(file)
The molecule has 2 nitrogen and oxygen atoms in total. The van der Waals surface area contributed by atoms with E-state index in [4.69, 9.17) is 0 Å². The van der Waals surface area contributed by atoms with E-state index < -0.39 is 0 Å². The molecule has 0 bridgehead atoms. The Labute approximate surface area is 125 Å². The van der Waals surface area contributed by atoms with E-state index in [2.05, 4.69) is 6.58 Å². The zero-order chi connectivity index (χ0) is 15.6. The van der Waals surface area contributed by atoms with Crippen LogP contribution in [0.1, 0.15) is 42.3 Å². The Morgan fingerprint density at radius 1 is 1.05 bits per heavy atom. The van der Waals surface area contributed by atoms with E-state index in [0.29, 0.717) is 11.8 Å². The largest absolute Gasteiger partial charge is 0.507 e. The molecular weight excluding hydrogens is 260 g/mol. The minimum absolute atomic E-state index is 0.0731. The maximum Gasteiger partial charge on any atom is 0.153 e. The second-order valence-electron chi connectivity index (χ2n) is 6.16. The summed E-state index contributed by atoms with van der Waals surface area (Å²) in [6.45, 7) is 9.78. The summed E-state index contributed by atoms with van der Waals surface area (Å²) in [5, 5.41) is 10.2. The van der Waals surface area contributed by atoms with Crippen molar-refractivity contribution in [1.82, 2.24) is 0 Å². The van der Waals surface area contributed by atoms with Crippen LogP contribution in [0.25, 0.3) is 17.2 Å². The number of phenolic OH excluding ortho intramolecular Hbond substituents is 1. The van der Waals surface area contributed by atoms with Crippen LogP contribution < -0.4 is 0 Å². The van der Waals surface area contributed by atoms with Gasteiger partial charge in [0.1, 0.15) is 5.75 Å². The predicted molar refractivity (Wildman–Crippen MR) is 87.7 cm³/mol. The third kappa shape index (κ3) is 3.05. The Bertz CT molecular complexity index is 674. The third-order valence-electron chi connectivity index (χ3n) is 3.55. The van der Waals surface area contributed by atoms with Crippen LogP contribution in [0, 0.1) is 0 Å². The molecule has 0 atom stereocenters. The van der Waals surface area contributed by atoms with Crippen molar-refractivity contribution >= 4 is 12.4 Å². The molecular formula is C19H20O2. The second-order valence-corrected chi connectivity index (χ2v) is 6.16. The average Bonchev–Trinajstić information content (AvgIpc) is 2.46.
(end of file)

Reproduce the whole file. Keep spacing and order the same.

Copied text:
The molecule has 2 nitrogen and oxygen atoms in total. The van der Waals surface area contributed by atoms with E-state index in [4.69, 9.17) is 0 Å². The van der Waals surface area contributed by atoms with E-state index < -0.39 is 0 Å². The molecule has 0 bridgehead atoms. The Labute approximate surface area is 125 Å². The van der Waals surface area contributed by atoms with E-state index in [2.05, 4.69) is 6.58 Å². The zero-order chi connectivity index (χ0) is 15.6. The van der Waals surface area contributed by atoms with Crippen LogP contribution in [0.1, 0.15) is 42.3 Å². The Morgan fingerprint density at radius 1 is 1.05 bits per heavy atom. The van der Waals surface area contributed by atoms with E-state index in [0.29, 0.717) is 11.8 Å². The largest absolute Gasteiger partial charge is 0.507 e. The molecular weight excluding hydrogens is 260 g/mol. The minimum absolute atomic E-state index is 0.0731. The maximum Gasteiger partial charge on any atom is 0.153 e. The second-order valence-electron chi connectivity index (χ2n) is 6.16. The summed E-state index contributed by atoms with van der Waals surface area (Å²) in [6.45, 7) is 9.78. The summed E-state index contributed by atoms with van der Waals surface area (Å²) in [5, 5.41) is 10.2. The van der Waals surface area contributed by atoms with Crippen molar-refractivity contribution in [1.82, 2.24) is 0 Å². The van der Waals surface area contributed by atoms with Crippen LogP contribution in [0.25, 0.3) is 17.2 Å². The number of phenolic OH excluding ortho intramolecular Hbond substituents is 1. The van der Waals surface area contributed by atoms with Crippen LogP contribution < -0.4 is 0 Å². The van der Waals surface area contributed by atoms with Gasteiger partial charge in [0.1, 0.15) is 5.75 Å². The predicted molar refractivity (Wildman–Crippen MR) is 87.7 cm³/mol. The third kappa shape index (κ3) is 3.05. The Bertz CT molecular complexity index is 674. The third-order valence-electron chi connectivity index (χ3n) is 3.55. The van der Waals surface area contributed by atoms with Crippen LogP contribution in [0, 0.1) is 0 Å². The molecule has 0 atom stereocenters. The van der Waals surface area contributed by atoms with Crippen molar-refractivity contribution >= 4 is 12.4 Å². The molecular formula is C19H20O2. The second-order valence-corrected chi connectivity index (χ2v) is 6.16. The average Bonchev–Trinajstić information content (AvgIpc) is 2.46.